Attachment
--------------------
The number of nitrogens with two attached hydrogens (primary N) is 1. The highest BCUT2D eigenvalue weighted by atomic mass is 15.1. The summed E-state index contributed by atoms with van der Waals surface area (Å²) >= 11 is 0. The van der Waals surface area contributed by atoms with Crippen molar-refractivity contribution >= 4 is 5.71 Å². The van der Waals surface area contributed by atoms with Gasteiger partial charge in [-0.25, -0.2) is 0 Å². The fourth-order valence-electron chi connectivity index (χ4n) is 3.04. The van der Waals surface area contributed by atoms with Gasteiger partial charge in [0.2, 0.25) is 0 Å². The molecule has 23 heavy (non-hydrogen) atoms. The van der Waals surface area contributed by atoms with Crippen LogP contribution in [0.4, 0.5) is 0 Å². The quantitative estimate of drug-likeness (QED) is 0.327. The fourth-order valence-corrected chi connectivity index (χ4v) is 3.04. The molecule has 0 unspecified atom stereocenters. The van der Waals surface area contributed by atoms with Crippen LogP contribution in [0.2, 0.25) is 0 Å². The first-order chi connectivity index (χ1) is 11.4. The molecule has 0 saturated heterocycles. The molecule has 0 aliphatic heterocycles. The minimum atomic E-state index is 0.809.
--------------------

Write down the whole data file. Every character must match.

The number of nitrogens with two attached hydrogens (primary N) is 1. The highest BCUT2D eigenvalue weighted by atomic mass is 15.1. The summed E-state index contributed by atoms with van der Waals surface area (Å²) >= 11 is 0. The van der Waals surface area contributed by atoms with Crippen molar-refractivity contribution >= 4 is 5.71 Å². The van der Waals surface area contributed by atoms with Gasteiger partial charge in [-0.25, -0.2) is 0 Å². The fourth-order valence-electron chi connectivity index (χ4n) is 3.04. The van der Waals surface area contributed by atoms with Gasteiger partial charge in [0.2, 0.25) is 0 Å². The molecule has 23 heavy (non-hydrogen) atoms. The van der Waals surface area contributed by atoms with Crippen LogP contribution in [0.4, 0.5) is 0 Å². The quantitative estimate of drug-likeness (QED) is 0.327. The fourth-order valence-corrected chi connectivity index (χ4v) is 3.04. The molecule has 0 unspecified atom stereocenters. The van der Waals surface area contributed by atoms with Crippen LogP contribution in [0.2, 0.25) is 0 Å². The first-order chi connectivity index (χ1) is 11.4. The molecule has 0 saturated heterocycles. The molecule has 0 aliphatic heterocycles. The minimum atomic E-state index is 0.809.